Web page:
Emerging Pathways to Upgrade the US Housing Stock: A Review of the Home Energy Upgrade Literature
- Author(s): Walker, Iain
- Less, Brennan
- Casquero-Modrego, Nuria
- et al.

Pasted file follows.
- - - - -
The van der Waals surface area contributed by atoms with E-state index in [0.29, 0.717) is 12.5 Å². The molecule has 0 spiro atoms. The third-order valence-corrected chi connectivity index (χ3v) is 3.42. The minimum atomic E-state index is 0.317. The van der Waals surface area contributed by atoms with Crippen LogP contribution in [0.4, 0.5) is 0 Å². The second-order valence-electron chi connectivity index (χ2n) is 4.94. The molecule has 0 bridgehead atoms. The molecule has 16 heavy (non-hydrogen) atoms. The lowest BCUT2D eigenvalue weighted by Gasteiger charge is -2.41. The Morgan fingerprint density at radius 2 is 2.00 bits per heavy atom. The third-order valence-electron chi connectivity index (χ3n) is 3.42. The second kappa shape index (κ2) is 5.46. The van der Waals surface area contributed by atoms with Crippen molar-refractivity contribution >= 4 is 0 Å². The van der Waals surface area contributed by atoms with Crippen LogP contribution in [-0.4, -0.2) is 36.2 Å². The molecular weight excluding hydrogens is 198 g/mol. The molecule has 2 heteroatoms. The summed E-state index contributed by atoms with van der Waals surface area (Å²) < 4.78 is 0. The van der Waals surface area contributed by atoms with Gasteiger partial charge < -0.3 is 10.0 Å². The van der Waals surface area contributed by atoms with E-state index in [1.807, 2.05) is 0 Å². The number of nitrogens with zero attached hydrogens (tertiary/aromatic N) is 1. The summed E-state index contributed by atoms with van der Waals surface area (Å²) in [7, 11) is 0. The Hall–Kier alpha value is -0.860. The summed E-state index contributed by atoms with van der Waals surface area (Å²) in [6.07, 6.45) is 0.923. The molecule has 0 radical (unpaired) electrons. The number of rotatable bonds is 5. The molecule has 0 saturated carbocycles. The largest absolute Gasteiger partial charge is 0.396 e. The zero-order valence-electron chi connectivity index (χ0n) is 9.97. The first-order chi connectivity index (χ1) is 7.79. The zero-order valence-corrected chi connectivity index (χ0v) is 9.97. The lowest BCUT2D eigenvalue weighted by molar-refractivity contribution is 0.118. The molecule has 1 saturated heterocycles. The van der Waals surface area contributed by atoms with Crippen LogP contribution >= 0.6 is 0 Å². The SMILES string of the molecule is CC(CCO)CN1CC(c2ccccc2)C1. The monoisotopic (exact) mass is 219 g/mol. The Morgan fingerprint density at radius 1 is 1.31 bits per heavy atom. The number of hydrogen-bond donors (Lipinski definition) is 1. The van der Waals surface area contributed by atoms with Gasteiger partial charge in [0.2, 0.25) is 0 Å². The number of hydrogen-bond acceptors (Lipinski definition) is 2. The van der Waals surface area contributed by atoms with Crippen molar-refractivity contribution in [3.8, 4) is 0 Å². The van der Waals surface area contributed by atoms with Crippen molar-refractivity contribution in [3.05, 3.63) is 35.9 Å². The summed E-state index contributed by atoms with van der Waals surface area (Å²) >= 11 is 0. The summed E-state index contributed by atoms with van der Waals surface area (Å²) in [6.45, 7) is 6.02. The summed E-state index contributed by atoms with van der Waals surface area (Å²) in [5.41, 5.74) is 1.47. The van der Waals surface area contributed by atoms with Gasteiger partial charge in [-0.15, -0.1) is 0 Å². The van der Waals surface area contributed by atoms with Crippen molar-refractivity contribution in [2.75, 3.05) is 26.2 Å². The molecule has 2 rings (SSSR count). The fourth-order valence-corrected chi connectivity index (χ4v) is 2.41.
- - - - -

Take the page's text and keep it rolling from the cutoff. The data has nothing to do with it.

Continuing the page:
The residential buildings sector is responsible for about 20% of total US energy use. In order to achieve climate goals, we need ways to reduce carbon emissions and energy use in this sector. In addition, resiliency, electric grid stability, emergency survivability and other energy and building-related issues are becoming increasingly important challenges. New homes in most of the US meet various energy codes and are reasonably energy efficient. However, the vast majority of energy use is from existing homes that were not required to conform to energy performance requirements. It is becoming imperative to reach as many of these existing homes as possible and find ways to improve their energy-related performance. This must be done in such a way that it meets the needs and desires of homeowners and building occupants, as well as those of the contractors and design professionals engaged in doing the upgrades themselves. Energy retrofits of homes started in the 1970’s in response to the energy crisis, however, these retrofits were very limited in scope and relatively few homes were upgraded. Those homes that have been upgraded generally still have much scope for improvement. A huge effort is needed to get to scale to address the energy use in housing. The target population is effectively every home in the country, whether a large suburban single-family home, or a small downtown apartment. In order to provide a framework for analysis and the basis for plans to get to large-scale retrofits of homes, this literature review summarizes the state-of-the art in the US buildings industry. It identifies where more research, engineering, or technology is needed, as well as relevant industry trends, such as electrification, one-stop shop program design and others. It also examines other key topics, such as availability of financing, minimizing household disruption, and engaging home owners and occupants. This literature review builds on a similar review from several years ago (Less and Walker, 2014). The current review focuses on efforts in the intervening years. This literature review is part of a larger DOE study of deep energy upgrades that includes industry surveys and development of cost-stack analyses. For this review, we gathered data not just from the published literature, but also from practitioners in conjunction with other aspects of the larger DOE study. In some cases, we refer to comments from specific individuals or companies, or refer to specific products by name. This is not intended as an endorsement, but rather to provide clarity on sources of information and examples of relevant technologies.